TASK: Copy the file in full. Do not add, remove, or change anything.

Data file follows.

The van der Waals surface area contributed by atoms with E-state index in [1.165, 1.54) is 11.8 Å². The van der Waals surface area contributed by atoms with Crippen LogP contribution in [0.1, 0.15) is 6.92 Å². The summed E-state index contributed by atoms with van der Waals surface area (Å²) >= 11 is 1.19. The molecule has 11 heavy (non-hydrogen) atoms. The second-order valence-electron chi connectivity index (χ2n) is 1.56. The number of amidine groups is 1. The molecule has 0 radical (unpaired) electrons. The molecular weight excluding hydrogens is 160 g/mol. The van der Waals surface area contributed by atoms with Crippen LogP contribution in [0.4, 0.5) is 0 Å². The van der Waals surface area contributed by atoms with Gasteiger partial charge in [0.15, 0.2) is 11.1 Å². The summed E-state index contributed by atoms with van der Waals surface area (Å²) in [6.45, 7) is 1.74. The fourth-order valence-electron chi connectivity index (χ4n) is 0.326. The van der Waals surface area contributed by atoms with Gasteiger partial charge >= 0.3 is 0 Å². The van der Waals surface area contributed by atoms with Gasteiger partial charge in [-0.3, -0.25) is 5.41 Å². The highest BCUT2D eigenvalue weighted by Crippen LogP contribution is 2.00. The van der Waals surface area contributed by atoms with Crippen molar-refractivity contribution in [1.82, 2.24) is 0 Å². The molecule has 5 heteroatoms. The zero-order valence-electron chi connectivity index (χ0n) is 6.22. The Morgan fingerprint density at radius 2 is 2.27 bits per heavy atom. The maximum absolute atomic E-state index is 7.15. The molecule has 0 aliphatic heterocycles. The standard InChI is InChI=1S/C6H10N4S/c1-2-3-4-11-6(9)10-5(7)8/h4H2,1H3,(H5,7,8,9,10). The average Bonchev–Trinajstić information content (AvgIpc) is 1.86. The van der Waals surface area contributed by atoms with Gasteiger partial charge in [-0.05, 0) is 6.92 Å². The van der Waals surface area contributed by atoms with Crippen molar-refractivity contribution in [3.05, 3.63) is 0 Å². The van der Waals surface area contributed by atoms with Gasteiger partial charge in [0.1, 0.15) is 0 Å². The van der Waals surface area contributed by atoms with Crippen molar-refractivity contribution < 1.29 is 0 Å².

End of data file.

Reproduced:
The van der Waals surface area contributed by atoms with E-state index in [1.165, 1.54) is 11.8 Å². The van der Waals surface area contributed by atoms with Crippen LogP contribution in [0.1, 0.15) is 6.92 Å². The summed E-state index contributed by atoms with van der Waals surface area (Å²) >= 11 is 1.19. The molecule has 11 heavy (non-hydrogen) atoms. The second-order valence-electron chi connectivity index (χ2n) is 1.56. The number of amidine groups is 1. The molecule has 0 radical (unpaired) electrons. The molecular weight excluding hydrogens is 160 g/mol. The van der Waals surface area contributed by atoms with Crippen LogP contribution in [0.4, 0.5) is 0 Å². The van der Waals surface area contributed by atoms with Gasteiger partial charge in [0.15, 0.2) is 11.1 Å². The summed E-state index contributed by atoms with van der Waals surface area (Å²) in [6.45, 7) is 1.74. The fourth-order valence-electron chi connectivity index (χ4n) is 0.326. The van der Waals surface area contributed by atoms with Gasteiger partial charge >= 0.3 is 0 Å². The van der Waals surface area contributed by atoms with Gasteiger partial charge in [-0.3, -0.25) is 5.41 Å². The highest BCUT2D eigenvalue weighted by Crippen LogP contribution is 2.00. The van der Waals surface area contributed by atoms with Crippen molar-refractivity contribution in [1.82, 2.24) is 0 Å². The molecule has 5 heteroatoms. The zero-order valence-electron chi connectivity index (χ0n) is 6.22. The Morgan fingerprint density at radius 2 is 2.27 bits per heavy atom. The maximum absolute atomic E-state index is 7.15. The molecule has 0 aliphatic heterocycles. The standard InChI is InChI=1S/C6H10N4S/c1-2-3-4-11-6(9)10-5(7)8/h4H2,1H3,(H5,7,8,9,10). The average Bonchev–Trinajstić information content (AvgIpc) is 1.86. The van der Waals surface area contributed by atoms with Gasteiger partial charge in [-0.05, 0) is 6.92 Å². The van der Waals surface area contributed by atoms with Crippen molar-refractivity contribution in [3.05, 3.63) is 0 Å². The van der Waals surface area contributed by atoms with Gasteiger partial charge in [0.1, 0.15) is 0 Å². The van der Waals surface area contributed by atoms with Crippen molar-refractivity contribution < 1.29 is 0 Å².